Monday, September 18, 2017

Marsupilami (Jus Toys)



Marsupilami
Jus Toys
1992

Though we're sure there are a few of them out there, Marsupilami is officially the only character we know that has its own asteroid named after it - Asteroid 98494 to be exact.

Last week we looked at Imperial's Classic Movie Monster line. Today we're going to be taking a look at another company that knows how to do bendable toys right - JusToys. While you won't hear much from the company these days, JusToys was a major contributor to the bendable toys market from 1990 to 1995. They produced some really great lines such as; Mickey's Stuff for Kids (as in Mickey Mouse), Marvel Superheroes, Star Wars, Battletoads, and more. They're definitely a company worth checking out if you're in to bendable figures.

Many of you probably have never heard of Marsupilami, but that's okay. Being a Belgian comic / cartoon character, he's not that well known in most parts of the world. The character did have a brief stint as a Disney character in 1993 in an animated series which ran for thirteen episodes. This factor contributes to why the character was chosen as a Bend Ems line by JusToys (the company produced several Disney property bendable figures during its five year stint).

You can find the figure here and there for around eight to ten dollars, but it's not really in abundance. If you're in to unique characters, and bendable toys, this would certainly be a great one to consider adding to your collection.

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Monday, September 11, 2017

Classic Movie Monster (Imperial)



Classic Movie Monster
Imperial
1986

Since their inception, Universal has willingly been the gigolo for their trademarked monsters. These classic characters have been on everything from posters to coloring books to toy to <insert genre of collectible here, and keep going>. Rest assured, if you're a fan, there's something out there for you to collect.

While Imperial's venture into the realm of Classic Movie Monsters isn't the best iteration of toys to be found, they are certainly some of the more budget friendly ones to this day. Unlike the Remco line which will set you back not only a ton of money, but a lot of time and patience to obtain, Imperial's are relatively in abundance, and sell for as little as $10.00 a piece. Granted that's more than double of their original price of $3.99, but fairly on par with the cost of figures these days.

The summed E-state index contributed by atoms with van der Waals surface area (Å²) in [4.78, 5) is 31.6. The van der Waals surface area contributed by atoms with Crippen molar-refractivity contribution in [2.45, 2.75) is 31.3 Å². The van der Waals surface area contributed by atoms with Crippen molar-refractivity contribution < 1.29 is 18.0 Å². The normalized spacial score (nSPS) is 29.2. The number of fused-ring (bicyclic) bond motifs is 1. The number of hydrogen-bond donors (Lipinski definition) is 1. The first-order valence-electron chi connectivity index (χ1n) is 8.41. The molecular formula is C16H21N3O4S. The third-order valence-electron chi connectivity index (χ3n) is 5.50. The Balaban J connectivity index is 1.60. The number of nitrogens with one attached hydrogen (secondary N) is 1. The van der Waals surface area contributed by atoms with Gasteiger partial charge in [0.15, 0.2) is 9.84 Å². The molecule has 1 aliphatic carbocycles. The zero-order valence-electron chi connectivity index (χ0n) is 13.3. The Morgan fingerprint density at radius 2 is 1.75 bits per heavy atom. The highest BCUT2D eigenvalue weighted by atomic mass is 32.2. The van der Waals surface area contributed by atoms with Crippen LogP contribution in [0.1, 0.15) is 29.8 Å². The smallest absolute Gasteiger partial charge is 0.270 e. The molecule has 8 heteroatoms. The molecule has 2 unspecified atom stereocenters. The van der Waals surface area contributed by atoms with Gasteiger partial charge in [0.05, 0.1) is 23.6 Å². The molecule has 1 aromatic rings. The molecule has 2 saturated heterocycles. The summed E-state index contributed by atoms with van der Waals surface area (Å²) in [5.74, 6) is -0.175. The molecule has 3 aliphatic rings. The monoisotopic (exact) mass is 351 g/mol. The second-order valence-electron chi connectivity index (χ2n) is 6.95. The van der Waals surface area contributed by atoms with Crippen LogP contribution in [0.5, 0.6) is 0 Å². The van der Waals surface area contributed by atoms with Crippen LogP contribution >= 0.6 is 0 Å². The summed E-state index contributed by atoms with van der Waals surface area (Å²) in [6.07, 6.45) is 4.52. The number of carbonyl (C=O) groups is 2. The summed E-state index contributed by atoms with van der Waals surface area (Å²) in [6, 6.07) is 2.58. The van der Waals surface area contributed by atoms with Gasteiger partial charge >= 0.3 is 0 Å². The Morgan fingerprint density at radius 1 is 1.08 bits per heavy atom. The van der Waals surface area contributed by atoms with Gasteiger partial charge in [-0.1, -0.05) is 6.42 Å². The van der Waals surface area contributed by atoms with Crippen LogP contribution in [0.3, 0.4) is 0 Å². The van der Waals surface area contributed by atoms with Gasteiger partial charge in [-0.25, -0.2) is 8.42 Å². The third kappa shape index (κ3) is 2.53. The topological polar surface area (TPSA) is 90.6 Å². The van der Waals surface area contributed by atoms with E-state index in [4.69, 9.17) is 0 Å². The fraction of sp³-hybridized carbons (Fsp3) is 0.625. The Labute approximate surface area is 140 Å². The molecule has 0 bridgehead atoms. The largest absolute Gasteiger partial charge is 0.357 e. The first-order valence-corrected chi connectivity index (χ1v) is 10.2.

Imperial produced only four characters; Dracula, Frankenstein, The Mummy and Wolfman. The first thing you might notice with these is their unnaturally large hands. Yikes! Is that where the majority of the plastic went into these products? HUGE!


Still, there's something about these that we really love; The cardbacks work so well with the figures inside to give them a real appeal to the eye. They pop, if you know what we mean. It would be difficult to walk past these hanging on a store peg, and at least not glance at them. Their vibrant colors draw you in for at good look (at the very least).

The downer to these is that the back of the cards don't share in the amazing design of the fronts. Rather than make the backs leap out at you like the fronts, Imperial went with a bland black and white "drawn" look. They get points for the classic Meco type artwork for the available figures in the line, but at the end of the day it's rather bland, and leaves you wanting to quickly flip it back over to the figure side.

Beyond that there's not much more to say about this line. It has its appeal for being a Universal Monsters property, and of course you can't go wrong with a a well put together bendable figure - Which Imperial certainly does. This certainly wasn't their first outing in the realm of bendable toys, and it shows that they know what they're doing when it comes to producing a line of toys. In other words, there's quality (and care) there.


This is not one of the more well known toy lines to be produced based on Universal's monsters. This factor may contribute to its (relatively speaking) low prices on secondary markets. They're certainly a conversation piece, and fans of these iconic characters should definitely consider adding them to their collection.